COMIC BOOK REVIEW: Red Sonja No. 1

Gail Simone is a pretty big name in comics these days. She’s in the middle of a much-lauded run on DC’s “Batgirl,” and her newest book for that company, “The Movement,” is also racking up lots of fans on top of its critical praise. People appreciate her devotion to writing strong female characters and it’s won her devotees on both sides of the gender line. Accordingly, the Internet got pretty excited a couple of months ago when it was announced she would take over the writing duties on a rebooted “Red Sonja” title from Dynamite Entertainment.

The inaugural issue came out a few weeks ago, but its reviews were kind of lost in the shuffle thanks to the San Diego Comic-Con dominating the news. All the preceding hype did some good, though, as “Red Sonja” No. 1’s first print run of 35,000 copies is sold out. If you still want to get a copy but don’t like the idea of reading it digitally, then you’re in luck because a second printing was ordered and should be showing up in your local comic book shops around mid-month.

For the uninitiated, Sonja is a sanguine-haired warrior woman in the Hyborian Age, which puts her in the same milieu as Conan the Barbarian. In fact, Sonja’s first appearance was in a Marvel “Conan” comic and her modern incarnation is based on a character from a short story by “Conan” creator Robert E. Howard.

I’ve read various “Red Sonja” issues here and there, but none of them had the stick-to-your-ribs quality that has you breathlessly anticipating that next issue. The stories felt generic, the dialogue was flat, Sonja’s characterization was more concussive than cerebral—take your pick—so I’d come back in six months when there was a new writer and give the book another try.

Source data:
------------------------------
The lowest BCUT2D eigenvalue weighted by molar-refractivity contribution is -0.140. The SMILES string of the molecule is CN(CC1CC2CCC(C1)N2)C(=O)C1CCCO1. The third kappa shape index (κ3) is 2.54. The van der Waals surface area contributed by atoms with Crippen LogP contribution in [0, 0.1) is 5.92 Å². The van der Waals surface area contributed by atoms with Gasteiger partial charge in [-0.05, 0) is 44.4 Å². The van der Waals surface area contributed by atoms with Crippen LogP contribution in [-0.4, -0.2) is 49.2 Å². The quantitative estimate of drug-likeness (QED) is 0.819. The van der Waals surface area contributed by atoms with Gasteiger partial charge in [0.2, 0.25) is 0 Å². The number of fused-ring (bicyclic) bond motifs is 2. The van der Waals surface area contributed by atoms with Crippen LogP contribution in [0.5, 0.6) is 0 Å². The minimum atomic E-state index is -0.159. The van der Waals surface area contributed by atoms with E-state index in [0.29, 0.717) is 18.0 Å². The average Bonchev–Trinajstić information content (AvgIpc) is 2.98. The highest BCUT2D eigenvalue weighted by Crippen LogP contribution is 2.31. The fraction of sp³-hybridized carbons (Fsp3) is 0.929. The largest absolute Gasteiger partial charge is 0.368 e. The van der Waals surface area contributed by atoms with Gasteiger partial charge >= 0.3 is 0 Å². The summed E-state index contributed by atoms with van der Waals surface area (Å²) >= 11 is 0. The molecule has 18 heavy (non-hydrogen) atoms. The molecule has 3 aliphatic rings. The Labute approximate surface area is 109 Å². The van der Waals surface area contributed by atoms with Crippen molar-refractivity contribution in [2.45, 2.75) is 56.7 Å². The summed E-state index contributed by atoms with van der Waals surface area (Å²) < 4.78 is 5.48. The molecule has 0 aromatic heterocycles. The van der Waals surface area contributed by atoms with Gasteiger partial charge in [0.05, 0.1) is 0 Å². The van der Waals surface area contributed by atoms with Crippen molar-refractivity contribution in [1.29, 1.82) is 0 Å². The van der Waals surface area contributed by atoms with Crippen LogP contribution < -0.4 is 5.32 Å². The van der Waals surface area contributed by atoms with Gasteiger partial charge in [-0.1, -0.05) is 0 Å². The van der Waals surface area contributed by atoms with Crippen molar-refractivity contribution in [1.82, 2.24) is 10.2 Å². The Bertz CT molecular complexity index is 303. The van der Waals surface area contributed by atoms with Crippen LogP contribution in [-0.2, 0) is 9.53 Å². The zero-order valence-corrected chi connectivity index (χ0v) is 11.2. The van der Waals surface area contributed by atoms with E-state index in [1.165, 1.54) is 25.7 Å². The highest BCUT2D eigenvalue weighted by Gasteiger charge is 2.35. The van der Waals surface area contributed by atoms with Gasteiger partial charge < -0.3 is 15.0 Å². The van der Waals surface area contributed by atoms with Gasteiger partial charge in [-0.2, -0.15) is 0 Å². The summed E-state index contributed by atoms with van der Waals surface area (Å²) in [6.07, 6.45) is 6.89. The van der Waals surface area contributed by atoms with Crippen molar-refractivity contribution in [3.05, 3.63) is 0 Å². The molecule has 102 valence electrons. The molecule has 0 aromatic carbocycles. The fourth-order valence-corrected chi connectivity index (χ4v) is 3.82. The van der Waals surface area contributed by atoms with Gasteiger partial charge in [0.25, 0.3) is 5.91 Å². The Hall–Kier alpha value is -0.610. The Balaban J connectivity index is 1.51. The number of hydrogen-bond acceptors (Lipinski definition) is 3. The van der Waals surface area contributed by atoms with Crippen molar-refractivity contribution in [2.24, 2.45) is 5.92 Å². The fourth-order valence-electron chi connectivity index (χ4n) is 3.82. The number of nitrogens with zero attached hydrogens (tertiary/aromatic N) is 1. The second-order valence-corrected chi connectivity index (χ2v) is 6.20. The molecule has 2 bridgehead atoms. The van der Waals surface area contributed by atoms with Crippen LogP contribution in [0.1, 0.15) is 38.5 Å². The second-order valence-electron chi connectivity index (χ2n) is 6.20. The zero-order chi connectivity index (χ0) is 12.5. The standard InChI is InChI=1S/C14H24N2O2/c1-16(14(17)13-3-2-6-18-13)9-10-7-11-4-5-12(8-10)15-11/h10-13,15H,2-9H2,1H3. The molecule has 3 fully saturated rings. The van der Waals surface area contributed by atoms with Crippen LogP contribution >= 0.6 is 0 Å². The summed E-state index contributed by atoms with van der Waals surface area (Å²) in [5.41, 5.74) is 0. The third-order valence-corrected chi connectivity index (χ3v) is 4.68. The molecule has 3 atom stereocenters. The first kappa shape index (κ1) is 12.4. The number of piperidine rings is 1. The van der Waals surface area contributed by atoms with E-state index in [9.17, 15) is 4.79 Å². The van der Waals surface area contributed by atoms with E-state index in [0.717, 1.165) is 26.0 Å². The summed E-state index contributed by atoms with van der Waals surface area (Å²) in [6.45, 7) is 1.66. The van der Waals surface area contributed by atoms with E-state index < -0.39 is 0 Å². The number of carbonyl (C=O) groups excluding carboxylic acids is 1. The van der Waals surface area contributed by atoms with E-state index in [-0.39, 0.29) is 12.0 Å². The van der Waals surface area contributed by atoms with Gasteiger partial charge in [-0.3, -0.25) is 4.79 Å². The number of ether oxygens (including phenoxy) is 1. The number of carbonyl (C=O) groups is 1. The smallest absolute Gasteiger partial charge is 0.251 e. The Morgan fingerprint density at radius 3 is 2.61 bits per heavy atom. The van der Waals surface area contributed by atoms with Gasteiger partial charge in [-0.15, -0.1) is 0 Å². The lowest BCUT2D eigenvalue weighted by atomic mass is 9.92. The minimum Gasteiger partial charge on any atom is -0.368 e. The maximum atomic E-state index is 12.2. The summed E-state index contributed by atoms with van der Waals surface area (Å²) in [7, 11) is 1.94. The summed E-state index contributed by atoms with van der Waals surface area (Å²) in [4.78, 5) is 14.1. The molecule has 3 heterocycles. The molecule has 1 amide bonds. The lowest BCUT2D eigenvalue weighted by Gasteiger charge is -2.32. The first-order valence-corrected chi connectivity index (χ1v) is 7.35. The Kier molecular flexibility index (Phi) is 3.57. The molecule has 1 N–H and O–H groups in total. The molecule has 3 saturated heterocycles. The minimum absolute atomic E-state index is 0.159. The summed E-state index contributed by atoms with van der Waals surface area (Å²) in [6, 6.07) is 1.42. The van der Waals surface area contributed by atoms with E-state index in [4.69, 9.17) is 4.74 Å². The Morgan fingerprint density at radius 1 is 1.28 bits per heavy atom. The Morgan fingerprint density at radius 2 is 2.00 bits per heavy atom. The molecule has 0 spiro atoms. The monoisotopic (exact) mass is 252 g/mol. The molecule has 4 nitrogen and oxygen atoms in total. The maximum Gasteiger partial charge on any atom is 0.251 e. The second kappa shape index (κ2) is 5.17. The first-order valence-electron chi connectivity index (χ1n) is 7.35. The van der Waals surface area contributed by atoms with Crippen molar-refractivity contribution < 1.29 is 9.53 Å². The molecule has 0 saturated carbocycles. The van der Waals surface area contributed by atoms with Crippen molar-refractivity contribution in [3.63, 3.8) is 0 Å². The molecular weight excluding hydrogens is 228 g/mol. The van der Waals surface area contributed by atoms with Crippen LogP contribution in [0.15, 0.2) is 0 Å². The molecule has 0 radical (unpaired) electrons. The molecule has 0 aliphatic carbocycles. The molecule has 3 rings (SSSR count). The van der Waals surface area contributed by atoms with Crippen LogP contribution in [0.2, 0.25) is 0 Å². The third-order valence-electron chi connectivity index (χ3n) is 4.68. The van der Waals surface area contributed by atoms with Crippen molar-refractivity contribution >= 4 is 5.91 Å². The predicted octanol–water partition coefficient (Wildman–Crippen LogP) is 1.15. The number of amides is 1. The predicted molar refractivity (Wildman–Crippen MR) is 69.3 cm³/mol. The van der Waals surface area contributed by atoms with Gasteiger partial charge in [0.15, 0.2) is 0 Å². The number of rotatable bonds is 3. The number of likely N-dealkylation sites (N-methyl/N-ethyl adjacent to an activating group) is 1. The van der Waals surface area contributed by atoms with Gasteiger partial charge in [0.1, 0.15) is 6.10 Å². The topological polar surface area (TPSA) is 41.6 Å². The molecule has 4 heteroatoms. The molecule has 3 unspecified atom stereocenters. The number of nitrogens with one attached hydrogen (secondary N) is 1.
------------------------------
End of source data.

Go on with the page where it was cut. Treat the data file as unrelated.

Maybe I’m falling victim to fanboyism, but Simone appears to have triumphed where those others failed. Her Sonja is still stubborn and determined fighter, but everything feels sharper this time around. There’s little chaff among the dialogue—a spartan touch that adds to the hopelessness and impending doom throughout the issue. Rather than being little more than an emotional brute, Simone’s Sonja comes off more as a strategist and war leader. Really, she’s just a much more well-rounded character now than she was during previous writers’ stints with which I’m familiar.

In the last couple of pages, as an army approaches, Sonja makes peace with the idea of her oncoming end in that tropey way fantasy characters do. But just as the issue winds down and we expect some kind of fade to black, Sonja sees a familiar face among the opposing forces. A lost comrade? A dark mirror of Sonja herself? We know who this person is, but nothing about her or who she is to our eponymous hero.

I’m on the hook for the next issue. I’ve tried my best to avoid writing a Gail Simone hagiography, but I find little to dislike with “Red Sonja” No. 1. It’s a rousing tale with excellent art and character designs—a female friend commented to me that she’s glad that Sonja’s armor finally “covered her up a bit.” While there is some great grid-breaking panel work, the art’s not so good as to make it a draw on its own, but it serves as an excellent complement to the story.

At $3.99, “Red Sonja” No. 1 from Dynamite Entertainment is very much a book worth buying. I can almost guarantee you’ll come back next month.

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